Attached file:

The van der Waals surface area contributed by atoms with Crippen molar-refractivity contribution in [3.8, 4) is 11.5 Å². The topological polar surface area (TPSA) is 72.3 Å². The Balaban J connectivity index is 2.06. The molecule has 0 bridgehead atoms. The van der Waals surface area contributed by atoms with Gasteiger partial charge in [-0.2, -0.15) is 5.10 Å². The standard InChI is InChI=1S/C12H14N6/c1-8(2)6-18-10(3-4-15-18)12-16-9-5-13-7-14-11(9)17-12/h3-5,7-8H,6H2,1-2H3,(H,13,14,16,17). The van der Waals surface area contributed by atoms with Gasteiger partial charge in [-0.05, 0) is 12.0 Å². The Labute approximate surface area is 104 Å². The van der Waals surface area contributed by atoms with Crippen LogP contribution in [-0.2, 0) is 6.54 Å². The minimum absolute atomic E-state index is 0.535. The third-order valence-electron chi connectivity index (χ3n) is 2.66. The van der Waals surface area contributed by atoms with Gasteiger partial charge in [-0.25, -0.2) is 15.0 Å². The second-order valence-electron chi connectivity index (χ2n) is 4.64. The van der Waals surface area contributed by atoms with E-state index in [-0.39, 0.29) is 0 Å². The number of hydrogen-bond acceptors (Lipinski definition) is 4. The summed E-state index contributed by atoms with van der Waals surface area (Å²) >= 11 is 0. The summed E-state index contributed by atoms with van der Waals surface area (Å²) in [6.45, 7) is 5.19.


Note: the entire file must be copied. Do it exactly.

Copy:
The van der Waals surface area contributed by atoms with Crippen molar-refractivity contribution in [3.8, 4) is 11.5 Å². The topological polar surface area (TPSA) is 72.3 Å². The Balaban J connectivity index is 2.06. The molecule has 0 bridgehead atoms. The van der Waals surface area contributed by atoms with Gasteiger partial charge in [-0.2, -0.15) is 5.10 Å². The standard InChI is InChI=1S/C12H14N6/c1-8(2)6-18-10(3-4-15-18)12-16-9-5-13-7-14-11(9)17-12/h3-5,7-8H,6H2,1-2H3,(H,13,14,16,17). The van der Waals surface area contributed by atoms with Gasteiger partial charge in [-0.05, 0) is 12.0 Å². The Labute approximate surface area is 104 Å². The van der Waals surface area contributed by atoms with Crippen LogP contribution in [-0.2, 0) is 6.54 Å². The minimum absolute atomic E-state index is 0.535. The third-order valence-electron chi connectivity index (χ3n) is 2.66. The van der Waals surface area contributed by atoms with Gasteiger partial charge in [-0.25, -0.2) is 15.0 Å². The second-order valence-electron chi connectivity index (χ2n) is 4.64. The van der Waals surface area contributed by atoms with E-state index in [-0.39, 0.29) is 0 Å². The number of hydrogen-bond acceptors (Lipinski definition) is 4. The summed E-state index contributed by atoms with van der Waals surface area (Å²) >= 11 is 0. The summed E-state index contributed by atoms with van der Waals surface area (Å²) in [6.45, 7) is 5.19.